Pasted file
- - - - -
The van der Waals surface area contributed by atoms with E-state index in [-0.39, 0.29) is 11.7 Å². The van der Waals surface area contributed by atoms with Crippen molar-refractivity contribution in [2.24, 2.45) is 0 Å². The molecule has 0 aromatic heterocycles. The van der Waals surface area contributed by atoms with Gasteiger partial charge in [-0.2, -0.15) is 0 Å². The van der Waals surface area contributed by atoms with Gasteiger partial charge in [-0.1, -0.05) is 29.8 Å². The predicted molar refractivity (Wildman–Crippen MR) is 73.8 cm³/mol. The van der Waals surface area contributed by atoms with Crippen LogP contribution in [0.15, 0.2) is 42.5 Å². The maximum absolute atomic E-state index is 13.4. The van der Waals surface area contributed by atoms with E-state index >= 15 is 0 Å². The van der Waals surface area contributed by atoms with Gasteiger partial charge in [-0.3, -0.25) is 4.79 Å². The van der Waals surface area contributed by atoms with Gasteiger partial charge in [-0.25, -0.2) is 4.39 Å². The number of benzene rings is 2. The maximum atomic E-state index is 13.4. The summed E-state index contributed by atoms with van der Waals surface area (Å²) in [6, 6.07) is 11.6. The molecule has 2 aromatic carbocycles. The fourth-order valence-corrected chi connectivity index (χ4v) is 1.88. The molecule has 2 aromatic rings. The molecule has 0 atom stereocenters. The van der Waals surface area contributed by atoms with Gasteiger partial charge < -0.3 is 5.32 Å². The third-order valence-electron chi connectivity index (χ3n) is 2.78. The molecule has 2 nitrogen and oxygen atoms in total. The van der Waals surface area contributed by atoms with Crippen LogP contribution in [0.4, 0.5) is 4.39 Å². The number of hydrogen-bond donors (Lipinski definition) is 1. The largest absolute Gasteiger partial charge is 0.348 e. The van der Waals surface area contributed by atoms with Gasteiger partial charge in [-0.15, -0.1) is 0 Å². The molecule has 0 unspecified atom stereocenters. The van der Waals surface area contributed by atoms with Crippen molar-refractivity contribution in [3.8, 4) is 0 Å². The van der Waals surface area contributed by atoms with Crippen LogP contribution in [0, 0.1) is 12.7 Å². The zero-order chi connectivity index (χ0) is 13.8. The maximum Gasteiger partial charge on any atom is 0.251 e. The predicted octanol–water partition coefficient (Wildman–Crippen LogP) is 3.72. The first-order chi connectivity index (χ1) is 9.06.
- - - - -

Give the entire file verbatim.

The van der Waals surface area contributed by atoms with E-state index in [-0.39, 0.29) is 11.7 Å². The van der Waals surface area contributed by atoms with Crippen molar-refractivity contribution in [2.24, 2.45) is 0 Å². The molecule has 0 aromatic heterocycles. The van der Waals surface area contributed by atoms with Gasteiger partial charge in [-0.2, -0.15) is 0 Å². The van der Waals surface area contributed by atoms with Gasteiger partial charge in [-0.1, -0.05) is 29.8 Å². The predicted molar refractivity (Wildman–Crippen MR) is 73.8 cm³/mol. The van der Waals surface area contributed by atoms with Crippen LogP contribution in [0.15, 0.2) is 42.5 Å². The maximum absolute atomic E-state index is 13.4. The van der Waals surface area contributed by atoms with E-state index >= 15 is 0 Å². The van der Waals surface area contributed by atoms with Gasteiger partial charge in [-0.3, -0.25) is 4.79 Å². The van der Waals surface area contributed by atoms with Gasteiger partial charge in [-0.25, -0.2) is 4.39 Å². The number of benzene rings is 2. The maximum atomic E-state index is 13.4. The summed E-state index contributed by atoms with van der Waals surface area (Å²) in [6, 6.07) is 11.6. The molecule has 2 aromatic carbocycles. The fourth-order valence-corrected chi connectivity index (χ4v) is 1.88. The molecule has 2 aromatic rings. The molecule has 0 atom stereocenters. The van der Waals surface area contributed by atoms with Gasteiger partial charge < -0.3 is 5.32 Å². The third-order valence-electron chi connectivity index (χ3n) is 2.78. The molecule has 2 nitrogen and oxygen atoms in total. The van der Waals surface area contributed by atoms with Crippen LogP contribution in [0.4, 0.5) is 4.39 Å². The number of hydrogen-bond donors (Lipinski definition) is 1. The largest absolute Gasteiger partial charge is 0.348 e. The van der Waals surface area contributed by atoms with Gasteiger partial charge in [-0.15, -0.1) is 0 Å². The molecule has 0 unspecified atom stereocenters. The van der Waals surface area contributed by atoms with Crippen molar-refractivity contribution in [3.8, 4) is 0 Å². The van der Waals surface area contributed by atoms with Crippen LogP contribution in [0, 0.1) is 12.7 Å². The zero-order chi connectivity index (χ0) is 13.8. The maximum Gasteiger partial charge on any atom is 0.251 e. The predicted octanol–water partition coefficient (Wildman–Crippen LogP) is 3.72. The first-order chi connectivity index (χ1) is 9.06.